The Bank of England's interest rate is likely to stay at 4.5 per cent, where it has been since last August, to judge from evidence yesterday by Mervyn King, the Bank's governor and four of his colleagues before the Parliamentary Treasury Committee.
Mr King said the Monetary Policy Committee expects inflation to stick close to its two per cent target and economic growth to remain steady.
He identified energy prices as the biggest risk.
Mr King said the MPC kept interest rates steady because there were risks in both directions to its projection for inflation forecast.
"A major risk to the outlook for growth and inflation comes from energy prices," he said.
"Past increases in oil and gas may have eroded the supply capacity of the economy and altered the balance between demand and supply."
He pointed out big rises in household bills by British Gas and other utilities could push inflation above the target in the medium-term and slow the growth in consumer spending. The MPC had to watch for signs of this feeding into higher pay demands.
"Looking ahead, the MPC will monitor carefully developments in the labour market and measures of inflation expectations," he said.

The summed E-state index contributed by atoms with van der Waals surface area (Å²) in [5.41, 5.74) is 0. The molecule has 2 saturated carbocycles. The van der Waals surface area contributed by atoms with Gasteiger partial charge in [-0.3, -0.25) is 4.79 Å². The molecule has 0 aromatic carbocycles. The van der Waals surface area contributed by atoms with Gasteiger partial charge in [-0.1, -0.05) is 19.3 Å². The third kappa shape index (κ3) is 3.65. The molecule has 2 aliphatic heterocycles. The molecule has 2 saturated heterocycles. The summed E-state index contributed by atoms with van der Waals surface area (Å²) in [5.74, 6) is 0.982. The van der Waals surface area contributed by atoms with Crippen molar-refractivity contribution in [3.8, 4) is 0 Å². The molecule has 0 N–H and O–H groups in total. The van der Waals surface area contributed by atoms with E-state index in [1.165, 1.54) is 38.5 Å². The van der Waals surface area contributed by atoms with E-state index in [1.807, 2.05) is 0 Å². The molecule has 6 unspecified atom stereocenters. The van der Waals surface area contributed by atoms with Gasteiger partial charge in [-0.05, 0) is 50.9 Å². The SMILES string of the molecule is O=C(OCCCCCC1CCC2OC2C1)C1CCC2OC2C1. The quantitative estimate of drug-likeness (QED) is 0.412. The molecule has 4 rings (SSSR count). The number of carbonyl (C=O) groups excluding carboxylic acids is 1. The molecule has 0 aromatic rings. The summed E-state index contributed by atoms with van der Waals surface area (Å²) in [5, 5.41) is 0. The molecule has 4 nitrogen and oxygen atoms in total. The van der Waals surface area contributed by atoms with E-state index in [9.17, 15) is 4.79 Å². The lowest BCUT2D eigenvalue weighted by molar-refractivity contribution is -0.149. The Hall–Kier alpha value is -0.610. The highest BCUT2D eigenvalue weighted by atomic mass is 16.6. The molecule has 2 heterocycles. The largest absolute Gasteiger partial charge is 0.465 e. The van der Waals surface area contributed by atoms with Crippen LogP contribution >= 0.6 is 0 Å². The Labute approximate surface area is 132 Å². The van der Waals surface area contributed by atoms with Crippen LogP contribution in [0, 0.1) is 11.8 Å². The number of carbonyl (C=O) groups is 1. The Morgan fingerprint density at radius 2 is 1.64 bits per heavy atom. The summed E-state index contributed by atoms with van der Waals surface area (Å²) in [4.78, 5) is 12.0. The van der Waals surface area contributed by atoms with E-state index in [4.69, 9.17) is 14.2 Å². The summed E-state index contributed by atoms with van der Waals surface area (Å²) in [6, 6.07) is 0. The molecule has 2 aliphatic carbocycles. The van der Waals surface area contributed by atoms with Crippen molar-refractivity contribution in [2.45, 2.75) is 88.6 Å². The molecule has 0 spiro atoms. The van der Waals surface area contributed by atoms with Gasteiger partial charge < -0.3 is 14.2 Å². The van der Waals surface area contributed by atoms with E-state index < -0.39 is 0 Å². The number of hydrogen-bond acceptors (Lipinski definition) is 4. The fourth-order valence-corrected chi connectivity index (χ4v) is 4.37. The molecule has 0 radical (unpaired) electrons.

A dissenting voice came from Steven Nickell, who has repeatedly recorded a solitary vote on the Bank's committee for a quarter-point cut, arguing without it growth will fall short of the Bank's central projection.
He also doubts if energy prices will push inflation up as much as his colleagues on the Committee, but is due to leave the MPC in May.
Another committee member, Kate Barker said she had considerable sympathy with some of Mr Nickell's views, but remained unconvinced that high energy prices will not feed into higher pay.
"In the short term, the reason I haven't voted for a cut in interest rates is that I remain concerned about the second-round effects," she said.
"At the moment, in particular as the economy is doing reasonably well, I don't see the urgency for rate cuts."
She said she saw the economy as having slightly less spare capacity than the half to one per cent margin seen by Mr Nickell.
MPs asked Charles Bean, the Bank's chief economist, whether the need to fund pension deficits was holding back business investment.
Mr Bean declined to make the link, saying: "There isn't any strong indication that firms with large pension deficits relative to their sales have acted as a drag on investment".
Mr King blamed lack of competition within continental Europe for the leap in British gas prices this winter.
He warned: "We still face the prospect of remarkable volatility in gas prices for at least 12 months and that is some concern, particularly to firms."
Although supplies through the new pipeline being built from Norwegian gas fields may not arrive until 2007 Mr King said: "Norway has always been a source of comfort to the UK as a supplier of raw materials and I suspect it will come to our rescue again."